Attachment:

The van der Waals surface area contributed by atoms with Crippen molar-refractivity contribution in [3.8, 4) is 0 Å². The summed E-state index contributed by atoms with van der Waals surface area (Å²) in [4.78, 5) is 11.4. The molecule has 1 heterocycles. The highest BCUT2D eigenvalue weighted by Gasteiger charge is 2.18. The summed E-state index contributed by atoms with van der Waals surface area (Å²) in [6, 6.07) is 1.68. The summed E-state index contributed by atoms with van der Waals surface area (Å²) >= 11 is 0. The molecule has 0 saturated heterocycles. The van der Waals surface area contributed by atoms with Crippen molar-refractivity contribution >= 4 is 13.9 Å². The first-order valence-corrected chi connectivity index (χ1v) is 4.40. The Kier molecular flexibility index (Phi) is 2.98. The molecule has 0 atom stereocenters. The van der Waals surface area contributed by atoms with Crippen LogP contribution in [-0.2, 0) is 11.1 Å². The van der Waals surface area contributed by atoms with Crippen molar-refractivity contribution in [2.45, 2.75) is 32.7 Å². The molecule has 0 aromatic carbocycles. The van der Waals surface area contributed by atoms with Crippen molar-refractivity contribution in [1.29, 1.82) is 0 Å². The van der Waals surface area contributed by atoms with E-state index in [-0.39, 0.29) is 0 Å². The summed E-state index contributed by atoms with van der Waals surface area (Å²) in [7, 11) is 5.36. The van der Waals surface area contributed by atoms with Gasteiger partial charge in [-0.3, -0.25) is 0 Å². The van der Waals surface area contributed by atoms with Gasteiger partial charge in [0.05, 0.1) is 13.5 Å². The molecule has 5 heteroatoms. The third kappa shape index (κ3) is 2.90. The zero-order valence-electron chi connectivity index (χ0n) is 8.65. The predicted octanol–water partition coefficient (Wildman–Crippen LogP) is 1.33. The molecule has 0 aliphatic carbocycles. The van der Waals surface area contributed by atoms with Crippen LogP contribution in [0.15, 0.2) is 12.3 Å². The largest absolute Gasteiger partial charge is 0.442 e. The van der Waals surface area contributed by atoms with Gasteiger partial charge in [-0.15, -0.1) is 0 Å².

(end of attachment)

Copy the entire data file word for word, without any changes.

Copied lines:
The van der Waals surface area contributed by atoms with Crippen molar-refractivity contribution in [3.8, 4) is 0 Å². The summed E-state index contributed by atoms with van der Waals surface area (Å²) in [4.78, 5) is 11.4. The molecule has 1 heterocycles. The highest BCUT2D eigenvalue weighted by Gasteiger charge is 2.18. The summed E-state index contributed by atoms with van der Waals surface area (Å²) in [6, 6.07) is 1.68. The summed E-state index contributed by atoms with van der Waals surface area (Å²) >= 11 is 0. The molecule has 0 saturated heterocycles. The van der Waals surface area contributed by atoms with Crippen molar-refractivity contribution >= 4 is 13.9 Å². The first-order valence-corrected chi connectivity index (χ1v) is 4.40. The Kier molecular flexibility index (Phi) is 2.98. The molecule has 0 atom stereocenters. The van der Waals surface area contributed by atoms with Crippen LogP contribution in [-0.2, 0) is 11.1 Å². The van der Waals surface area contributed by atoms with Crippen molar-refractivity contribution in [2.45, 2.75) is 32.7 Å². The molecule has 0 aromatic carbocycles. The van der Waals surface area contributed by atoms with Crippen molar-refractivity contribution in [1.29, 1.82) is 0 Å². The van der Waals surface area contributed by atoms with E-state index in [-0.39, 0.29) is 0 Å². The summed E-state index contributed by atoms with van der Waals surface area (Å²) in [7, 11) is 5.36. The van der Waals surface area contributed by atoms with Gasteiger partial charge in [-0.3, -0.25) is 0 Å². The van der Waals surface area contributed by atoms with Gasteiger partial charge in [0.05, 0.1) is 13.5 Å². The molecule has 5 heteroatoms. The third kappa shape index (κ3) is 2.90. The zero-order valence-electron chi connectivity index (χ0n) is 8.65. The predicted octanol–water partition coefficient (Wildman–Crippen LogP) is 1.33. The molecule has 0 aliphatic carbocycles. The van der Waals surface area contributed by atoms with Crippen LogP contribution in [0.15, 0.2) is 12.3 Å². The largest absolute Gasteiger partial charge is 0.442 e. The van der Waals surface area contributed by atoms with Gasteiger partial charge in [-0.15, -0.1) is 0 Å².